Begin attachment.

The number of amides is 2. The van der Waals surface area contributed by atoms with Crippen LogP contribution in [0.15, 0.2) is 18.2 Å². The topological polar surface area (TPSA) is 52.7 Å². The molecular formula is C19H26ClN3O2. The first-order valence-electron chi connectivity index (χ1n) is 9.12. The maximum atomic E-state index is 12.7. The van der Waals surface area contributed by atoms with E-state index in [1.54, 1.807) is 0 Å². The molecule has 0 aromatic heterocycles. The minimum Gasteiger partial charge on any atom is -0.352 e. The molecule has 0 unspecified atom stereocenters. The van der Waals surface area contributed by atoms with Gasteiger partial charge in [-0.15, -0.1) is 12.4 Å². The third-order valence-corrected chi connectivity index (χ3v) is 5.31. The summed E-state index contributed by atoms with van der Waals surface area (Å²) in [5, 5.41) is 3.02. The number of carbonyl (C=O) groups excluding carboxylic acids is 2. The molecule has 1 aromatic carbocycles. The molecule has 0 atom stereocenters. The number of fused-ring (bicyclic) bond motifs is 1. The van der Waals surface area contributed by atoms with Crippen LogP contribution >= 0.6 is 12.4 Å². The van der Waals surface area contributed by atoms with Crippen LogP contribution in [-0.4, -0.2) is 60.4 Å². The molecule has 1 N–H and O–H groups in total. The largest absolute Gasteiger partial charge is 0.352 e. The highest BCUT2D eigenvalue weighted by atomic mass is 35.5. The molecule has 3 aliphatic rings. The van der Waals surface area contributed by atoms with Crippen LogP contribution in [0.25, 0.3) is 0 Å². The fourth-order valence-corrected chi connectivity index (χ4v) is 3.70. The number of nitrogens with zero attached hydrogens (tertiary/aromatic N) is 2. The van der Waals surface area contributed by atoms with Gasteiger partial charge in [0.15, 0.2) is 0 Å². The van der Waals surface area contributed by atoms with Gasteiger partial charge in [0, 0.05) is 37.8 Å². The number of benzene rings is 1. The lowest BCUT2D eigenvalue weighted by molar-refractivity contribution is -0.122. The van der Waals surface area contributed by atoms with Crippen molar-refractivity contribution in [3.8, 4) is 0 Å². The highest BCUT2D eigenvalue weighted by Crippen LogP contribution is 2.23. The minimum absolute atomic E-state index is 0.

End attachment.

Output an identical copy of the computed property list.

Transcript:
The number of amides is 2. The van der Waals surface area contributed by atoms with Crippen LogP contribution in [0.15, 0.2) is 18.2 Å². The topological polar surface area (TPSA) is 52.7 Å². The molecular formula is C19H26ClN3O2. The first-order valence-electron chi connectivity index (χ1n) is 9.12. The maximum atomic E-state index is 12.7. The van der Waals surface area contributed by atoms with E-state index in [1.54, 1.807) is 0 Å². The molecule has 0 aromatic heterocycles. The minimum Gasteiger partial charge on any atom is -0.352 e. The molecule has 0 unspecified atom stereocenters. The van der Waals surface area contributed by atoms with Gasteiger partial charge in [-0.15, -0.1) is 12.4 Å². The third-order valence-corrected chi connectivity index (χ3v) is 5.31. The summed E-state index contributed by atoms with van der Waals surface area (Å²) in [5, 5.41) is 3.02. The number of carbonyl (C=O) groups excluding carboxylic acids is 2. The molecule has 1 aromatic carbocycles. The molecule has 0 atom stereocenters. The number of fused-ring (bicyclic) bond motifs is 1. The van der Waals surface area contributed by atoms with Crippen LogP contribution >= 0.6 is 12.4 Å². The van der Waals surface area contributed by atoms with Crippen LogP contribution in [-0.4, -0.2) is 60.4 Å². The molecule has 1 N–H and O–H groups in total. The largest absolute Gasteiger partial charge is 0.352 e. The highest BCUT2D eigenvalue weighted by atomic mass is 35.5. The molecule has 3 aliphatic rings. The van der Waals surface area contributed by atoms with Crippen LogP contribution in [0.25, 0.3) is 0 Å². The fourth-order valence-corrected chi connectivity index (χ4v) is 3.70. The number of nitrogens with zero attached hydrogens (tertiary/aromatic N) is 2. The van der Waals surface area contributed by atoms with Gasteiger partial charge in [0.15, 0.2) is 0 Å². The van der Waals surface area contributed by atoms with Gasteiger partial charge in [0, 0.05) is 37.8 Å². The number of benzene rings is 1. The lowest BCUT2D eigenvalue weighted by molar-refractivity contribution is -0.122. The van der Waals surface area contributed by atoms with Crippen molar-refractivity contribution in [3.8, 4) is 0 Å². The highest BCUT2D eigenvalue weighted by Crippen LogP contribution is 2.23. The minimum absolute atomic E-state index is 0.